Ever wonder what Thai people do for holiday? They fly to far borders and photograph cabbages. Is it fun? Yes, Super fun. While few may believe it Thai cultures often differ from Western perception. Many not aspiring to Westernise, with little interest in Farang (foreigners) and with the more affluent its is often the opposite. I am therefore grateful for these occasional glimpses of alternative Thai cultures. Cultures I’d barely know of if it weren’t for Fanfan and our travels with friends. This journey is our second as a group (Bali the first). We travel North in Thailand for an unplanned road trip starting in the city of Chiang Rai. Our “Journey with no Map”. Exciting right? Fanfan’s friends escaping their nine to five work hours as Architects, Nurses and Thai Industries. All of us escaping the torturous 30′ heats of Bangkok city. Climbing hills and mountains to find cooler climates. To wear cute hats, knitted scarves and feel the cold bite our skin. Oh and of course to photograph cabbages. Fanfan’s friends are a little obsessed with farming at least from my perspective. On this journey we spend a night on a farm, visit a second farm and trek through tea plantations and corn fields. I will share all at some point but for now these are our experiences with Rolling Mists, Giant Bugs and Cabbages. Experiences in the Phu Chi Fa mountains of Northern Thailand.
After the excitement of cabbages we climb the hills to reach our cabins for the night. As we do, coming the opposite direction a frantic boy appears flapping at what looks to be a toy helicopter bobbing up and down in front of him. The girls scream and scarper to the roadside as a giant flying beetle passes by. A beetle the size of my fist. The boy gains on the beetle, snatches it from the air, attaches it to his arm and jumps into a pickup truck which had followed slowly beside him. Completely weird. To me it felt like a scene from Pokemon – watching Ash take down a Heracross (yes I know my Pokemon). The Beetle here is a Duang Kwang beetle often better known as the Siamese Rhinoceros Beetle. Beetles which are hunted, kept as pets and later put to battle (Pokemon…). This was my introduction to Duang Kwang. More encounters would come. Next up were smaller Beetles (still huge) bashing our cabin window bap, bap, working hard to break the glass. Wings whirring like a revolving fan. Again completely surreal. This went on for hours before turning off the veranda light when they disappear. Yes Duang Kwang are attracted to light and having known this earlier we may have enjoyed some sleep. The following morning we wake to more Beetles. This time our giddy driver waits in anticipation like a school kid excited to show off his own tiddly catch (pictured). Coloured like a conker, bagged and ready to fight in the Lanna Beetle Festival. Ready to be squashed by the monster from the previous night.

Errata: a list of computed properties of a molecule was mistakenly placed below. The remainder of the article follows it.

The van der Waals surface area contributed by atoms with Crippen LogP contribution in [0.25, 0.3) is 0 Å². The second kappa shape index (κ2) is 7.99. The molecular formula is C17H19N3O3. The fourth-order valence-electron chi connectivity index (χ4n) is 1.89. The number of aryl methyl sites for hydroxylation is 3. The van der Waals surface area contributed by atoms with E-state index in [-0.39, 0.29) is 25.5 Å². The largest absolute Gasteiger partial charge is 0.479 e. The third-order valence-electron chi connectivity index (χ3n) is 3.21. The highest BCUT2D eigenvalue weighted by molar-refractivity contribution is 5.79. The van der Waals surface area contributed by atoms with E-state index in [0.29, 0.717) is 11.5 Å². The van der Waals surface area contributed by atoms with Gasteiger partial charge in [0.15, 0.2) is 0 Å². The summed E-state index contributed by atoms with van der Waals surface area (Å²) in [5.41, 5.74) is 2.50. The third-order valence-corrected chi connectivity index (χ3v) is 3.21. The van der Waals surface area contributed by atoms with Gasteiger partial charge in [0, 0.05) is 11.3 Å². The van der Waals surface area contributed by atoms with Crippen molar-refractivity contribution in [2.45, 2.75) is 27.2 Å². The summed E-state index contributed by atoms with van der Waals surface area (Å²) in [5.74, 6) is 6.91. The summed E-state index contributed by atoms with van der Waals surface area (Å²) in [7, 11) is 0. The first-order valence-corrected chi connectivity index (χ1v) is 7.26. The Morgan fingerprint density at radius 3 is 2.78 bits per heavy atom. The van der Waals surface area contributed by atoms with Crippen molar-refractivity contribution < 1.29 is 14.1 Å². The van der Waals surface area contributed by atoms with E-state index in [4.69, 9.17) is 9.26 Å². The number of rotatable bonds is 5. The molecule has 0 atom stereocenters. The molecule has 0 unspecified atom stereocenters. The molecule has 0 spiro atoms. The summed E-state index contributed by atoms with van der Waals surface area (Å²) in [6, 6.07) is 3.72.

As arranged (in Thai) the previous night we were to be ready for a 4am sunrise. Crazy but doable. At 4am I am ready for sunrise. Scruffy and irritable but ready. It’s not until we reach the mountain when I’m told the sunset was from the top. Obviously I wouldn’t have scoffed a big bag of Cheetos knowing this. To reach the Phu Chi Fa mountain top there is a 1km trek up. Simple but surprisingly tiring at this time of the morning. It is in no doubt worth it. Spectacular views. Phu Chi Fa is famous in Thailand for “seas of mist” where clouds climb up and over the the hills below. Rolling through the valleys. Phu Chi Fa is easily one of the highlights of Chiang Rai and Northern Thailand. It is also miles from the tourist track but still simple to reach by self-penned tours.